3 Huge Reasons Why Commercial Eats Residential For Breakfast For Investors

I love commercial property. It's been the one investment model that has changed my life more than any other.

I'm biassed ok, let's just get that out of the way.

When people tell me how good commercial is I'm quick to tell them, they are preaching to the converted. But for those not already converted… here's why I find is so much better than residential.


The biggest reason I believe is that the positive cash flow is so much more effective than other types of investing.
When you buy a residential property, say a single family home, tenants typically sign a 12-month lease.
Additionally, there is usually a clause that if they leave before 12 months, they will need to find a tenant to replace them so that the rent is still covered.
In commercial although it's possible of course, I've personally found it very rare to have a tenant ask for a 12-month lease.

Think about this: If you were to be starting a new business you are going to do a fit out of a commercial property in order to have it suit your needs. Do you really want to risk the landlord changing his mind and kicking you out after 12 months?

No way.

So in commercial there are usually options… a 12-month lease with 2x 1-year options to extend the lease.

More common is a 3+3+3 year lease or even a 5+5+5 year lease. This means that it's much more likely to lock tenants in for at least 5 years, guaranteeing your income.

In residential it'snot uncommon for a lease to switch to month by month after the first 12 months. If this is the case rents can sometimes go on year by year without much attention to rent increases.

Commercial leases never go month by month, not if I have anything to do with it. What this means is that you need to include rent increases into the lease so that this is just part of the agreement.
You understand what you' re up for, and so does the tenant.


The one big difference that makes an enormous difference to the ease and flow of cash from your investment is the expenses.

In residential you, as the landlord are responsible for paying your mortgage, of course, but you're also responsible for maintenance issues. If the hot water cylinder fails, you have to fix it. If a tap breaks, it's up to you to call a plumber and get it sorted. All those expenses are going to eat into the income you receive as rent.

Not so with commercial. They, the tenant, have to cover all of that, and it's all written into the lease.
The lease terms will outline exactly what you are up for (usually anything major or structural) and what they are up for, usually all the rates, and utilities, land tax, fit-outs, damages and even a repaint of the outside of the building from time to time.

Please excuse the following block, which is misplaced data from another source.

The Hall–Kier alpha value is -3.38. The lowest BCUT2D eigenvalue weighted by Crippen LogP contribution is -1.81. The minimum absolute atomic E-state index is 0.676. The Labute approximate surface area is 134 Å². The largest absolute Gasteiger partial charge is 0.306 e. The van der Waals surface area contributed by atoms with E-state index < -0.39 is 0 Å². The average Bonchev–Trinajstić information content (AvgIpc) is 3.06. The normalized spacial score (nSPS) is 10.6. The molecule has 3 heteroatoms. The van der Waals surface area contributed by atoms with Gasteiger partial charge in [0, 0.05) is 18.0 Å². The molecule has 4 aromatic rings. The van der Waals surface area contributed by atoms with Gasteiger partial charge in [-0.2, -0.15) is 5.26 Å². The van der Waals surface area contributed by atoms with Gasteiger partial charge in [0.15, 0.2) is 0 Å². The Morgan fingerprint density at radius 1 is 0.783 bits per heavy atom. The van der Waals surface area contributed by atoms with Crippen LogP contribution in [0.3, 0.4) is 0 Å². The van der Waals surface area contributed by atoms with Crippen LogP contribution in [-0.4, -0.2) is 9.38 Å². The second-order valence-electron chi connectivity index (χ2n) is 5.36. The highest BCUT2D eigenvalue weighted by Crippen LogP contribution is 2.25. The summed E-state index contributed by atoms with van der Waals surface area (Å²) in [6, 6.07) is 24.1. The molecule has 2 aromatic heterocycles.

Expenses for residential, including hiring a rent manager, could be anything from 1% to 3% of purchase price. That's a lot of money if you consider that you are also going to be paying probably 5% in interest on your loan.

That means that the management and maintenance of your property are going to eat into your profit quite substantially.

When you own a commercial property, not only do you not have those little critters eating away at your profits but quite often rents are typically higher than residential rents, so you can see how there are many things working toward giving you a better result.

3-Manufactured Growth

But the last thing I want to cover, and this is something unique to commercial, is value and capital growth.

With residential property, the value of the property is based on a few different factors.
You might have a property in a good area, or an up and coming area, or an area that is falling in popularity… each of these things will have an effect on the value of the place.
Then there's the property cycle that roughly estimates that property will increase in value every 10 years. This is, of course, a gross generalisation averaged over the entire country and specifically directed at the capital cities… There are many places where this is not true at all.
You might want to spend some money on renovations which will increase the value of the house. The question is will the capital growth caused by renovating outweigh the time and money spent on doing the work?
When it get's time to get a new valuation, even the mood of the valuer and the risk profile of the bank can have an effect on the result you get.

Here's the cool thing about commercial property and this is the one thing that has helped make me lots of money over the years.
Value is determined by the value of the lease… that's all.

What that means is that if you buy a commercial property where the rent is below par for the area, and you put the rent up… the value of the property goes up… simple as that.

If you buy a warehouse, and you divide it into two and reduce the rent on both by 30%, but you've increased the overall rent because you now have two rents coming in… your value goes up.

Got some spare land out the back of a shop and can find a way to rent it out…? let's say you build a second building, or a shed, or use it for boat storage…
It doesn't matter how you do it… if you can increase the rent of a property, the value will go up.

My first property was an old butchers shop that I bought vacant, and simply by getting someone in there and getting a lease in place I tripled the value of the place in under six months.

When it comes time to buy your first commercial property, there are some things to look out for, but if you can get into the right property, you can achieve some amazing results.